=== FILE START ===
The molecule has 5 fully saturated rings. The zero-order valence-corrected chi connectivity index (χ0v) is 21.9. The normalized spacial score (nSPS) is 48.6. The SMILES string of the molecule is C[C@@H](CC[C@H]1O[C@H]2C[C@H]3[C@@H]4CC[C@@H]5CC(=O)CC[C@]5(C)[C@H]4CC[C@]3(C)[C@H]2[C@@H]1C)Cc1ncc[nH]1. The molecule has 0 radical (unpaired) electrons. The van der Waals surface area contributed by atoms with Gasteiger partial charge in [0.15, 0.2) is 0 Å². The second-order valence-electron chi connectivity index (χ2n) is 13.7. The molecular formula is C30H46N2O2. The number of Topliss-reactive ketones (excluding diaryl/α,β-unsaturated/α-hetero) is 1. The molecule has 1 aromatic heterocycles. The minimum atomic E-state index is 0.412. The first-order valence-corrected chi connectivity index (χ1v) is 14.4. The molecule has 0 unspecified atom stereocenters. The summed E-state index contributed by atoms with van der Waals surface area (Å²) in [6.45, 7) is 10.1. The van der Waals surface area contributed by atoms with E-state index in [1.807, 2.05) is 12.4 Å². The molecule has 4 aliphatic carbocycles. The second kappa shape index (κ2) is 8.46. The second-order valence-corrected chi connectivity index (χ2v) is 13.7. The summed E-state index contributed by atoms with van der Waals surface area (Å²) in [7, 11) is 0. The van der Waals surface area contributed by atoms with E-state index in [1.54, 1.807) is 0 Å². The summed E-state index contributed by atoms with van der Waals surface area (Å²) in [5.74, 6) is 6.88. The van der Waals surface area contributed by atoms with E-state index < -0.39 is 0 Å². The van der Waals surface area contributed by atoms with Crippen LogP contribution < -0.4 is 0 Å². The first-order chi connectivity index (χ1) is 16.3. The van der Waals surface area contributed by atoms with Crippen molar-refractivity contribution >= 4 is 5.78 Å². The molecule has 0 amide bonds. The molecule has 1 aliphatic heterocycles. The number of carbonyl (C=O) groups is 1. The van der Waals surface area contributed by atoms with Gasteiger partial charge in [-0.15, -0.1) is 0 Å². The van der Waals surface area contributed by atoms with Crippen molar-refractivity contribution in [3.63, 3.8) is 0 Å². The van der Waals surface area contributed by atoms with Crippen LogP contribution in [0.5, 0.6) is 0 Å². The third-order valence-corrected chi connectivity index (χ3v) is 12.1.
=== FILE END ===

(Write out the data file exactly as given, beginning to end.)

The molecule has 5 fully saturated rings. The zero-order valence-corrected chi connectivity index (χ0v) is 21.9. The normalized spacial score (nSPS) is 48.6. The SMILES string of the molecule is C[C@@H](CC[C@H]1O[C@H]2C[C@H]3[C@@H]4CC[C@@H]5CC(=O)CC[C@]5(C)[C@H]4CC[C@]3(C)[C@H]2[C@@H]1C)Cc1ncc[nH]1. The molecule has 0 radical (unpaired) electrons. The van der Waals surface area contributed by atoms with Gasteiger partial charge in [0.15, 0.2) is 0 Å². The second-order valence-electron chi connectivity index (χ2n) is 13.7. The molecular formula is C30H46N2O2. The number of Topliss-reactive ketones (excluding diaryl/α,β-unsaturated/α-hetero) is 1. The molecule has 1 aromatic heterocycles. The minimum atomic E-state index is 0.412. The first-order valence-corrected chi connectivity index (χ1v) is 14.4. The molecule has 0 unspecified atom stereocenters. The summed E-state index contributed by atoms with van der Waals surface area (Å²) in [6.45, 7) is 10.1. The van der Waals surface area contributed by atoms with E-state index in [1.807, 2.05) is 12.4 Å². The molecule has 4 aliphatic carbocycles. The second kappa shape index (κ2) is 8.46. The second-order valence-corrected chi connectivity index (χ2v) is 13.7. The summed E-state index contributed by atoms with van der Waals surface area (Å²) in [7, 11) is 0. The van der Waals surface area contributed by atoms with E-state index in [1.54, 1.807) is 0 Å². The summed E-state index contributed by atoms with van der Waals surface area (Å²) in [5.74, 6) is 6.88. The van der Waals surface area contributed by atoms with E-state index < -0.39 is 0 Å². The van der Waals surface area contributed by atoms with Crippen LogP contribution < -0.4 is 0 Å². The first-order chi connectivity index (χ1) is 16.3. The van der Waals surface area contributed by atoms with Crippen molar-refractivity contribution >= 4 is 5.78 Å². The molecule has 0 amide bonds. The molecule has 1 aliphatic heterocycles. The number of carbonyl (C=O) groups is 1. The van der Waals surface area contributed by atoms with Gasteiger partial charge in [-0.15, -0.1) is 0 Å². The van der Waals surface area contributed by atoms with Crippen molar-refractivity contribution in [3.63, 3.8) is 0 Å². The van der Waals surface area contributed by atoms with Crippen LogP contribution in [0.5, 0.6) is 0 Å². The third-order valence-corrected chi connectivity index (χ3v) is 12.1.